Topping looks to 2017: Not the usual suspects?

Betting Business Ralph Topping
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Revered veteran of the bookmaking game and former chief executive at William Hill, Ralph Topping shares his perception of the industry past and present and the changes ahead in 2017.


[dropcap]F[/dropcap]rom humble beginnings as a Saturday boy in a Glasgow bookies, Ralph Topping retired from the top job at Britain’s biggest bookmaker 44 years later. The enigmatic veteran of the industry continues to play a kind of activist alumni for what he describes as the “most noble name in bookmaking,” never shy from offering his old employers even the most scathing of insights.

Topping paints a complex picture of the the industry in 2016, with regulatory sea-changes hanging over firms like a Sword of Damocles. Yet the underlying environment is strong and betting’s prospects could hardly be better, he says. This curious combination of strong growth potential and regulatory uncertainty however, means the current mix of operators and the market share they enjoy today could soon be ripe for substantial transformation.

“Since its legalisation in the 1960s, betting has grown as a popular and strong recreational activity in the UK. Significant regulatory and tax changes since then, the advent of satellite TV and its extensive coverage of football, the arrival of the internet and many developments in technology have combined to deliver a huge increase in markets and betting opportunities and access to them for the customer. More choice too in who to bet with,” sung the former CEO.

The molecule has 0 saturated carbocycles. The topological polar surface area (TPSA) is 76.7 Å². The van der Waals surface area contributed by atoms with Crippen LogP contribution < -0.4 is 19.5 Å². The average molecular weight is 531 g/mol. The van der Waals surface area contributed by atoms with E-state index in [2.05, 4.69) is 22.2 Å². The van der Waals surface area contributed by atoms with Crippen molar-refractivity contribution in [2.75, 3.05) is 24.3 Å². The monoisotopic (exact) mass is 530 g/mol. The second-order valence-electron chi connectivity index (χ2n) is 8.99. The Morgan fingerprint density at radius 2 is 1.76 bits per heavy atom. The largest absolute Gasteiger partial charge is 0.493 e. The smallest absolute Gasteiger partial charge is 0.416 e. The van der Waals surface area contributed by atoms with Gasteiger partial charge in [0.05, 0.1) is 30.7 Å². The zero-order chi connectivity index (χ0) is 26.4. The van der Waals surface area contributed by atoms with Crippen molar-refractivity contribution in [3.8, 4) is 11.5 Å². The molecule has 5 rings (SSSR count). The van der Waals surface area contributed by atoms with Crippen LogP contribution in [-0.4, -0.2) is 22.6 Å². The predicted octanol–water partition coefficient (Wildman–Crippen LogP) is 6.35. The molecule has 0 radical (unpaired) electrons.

While the immediate past is too often thought of as an era of intense consolidation, Topping remembers a time when the betting game was far less diverse. Indeed he views the industry today as still in a wildly competitive phase, and expects the market to be dominated by far fewer firms in future.

“Two or three companies dominated the first five decades of legalised betting. The landscape has totally changed in a relatively short period of time to the ultimate benefit of the modern recreational customer,” he went on.

The prospects for continued growth and expansion are in no doubt for Topping, who sees strong fundamentals in the UK, and increasingly in Europe. This is largely thanks to overtly benign regulation and tax policies, that have helped to maintain recreational gambling’s growth trajectory. Although, he argues, increased regulatory pressure is only likely to incentivise further consolidation.

“Recent and mooted changes in the regulatory and tax environment are a challenge for many and will, I think, bring further industry consolidation,” he added.

Undoubtedly Toppings own perception is framed by a deep understanding of the position William Hill is in today. With new regulation in the wings to curtail the profit power of FOBTs, the firm has long been keen to find a more digital ally to diversify away from such risk. Many bookmakers are already changing their operations in preparation for this new more online marketplace; in this rapidly changing environment, it’s anyone’s game.

“We’re perhaps witnessing the beginning of a process that will in the near- to mid-term see the UK gambling market dominated by three or four huge and predominantly digitally focused organisations,” Topping suggested. “Not necessarily the usual suspects.”

Topping will be speaking more on this and other topics at a dedicated Fireside Chat for ICE VOX in February, a new learning brand which is debuting at ICE Totally Gaming 2017.

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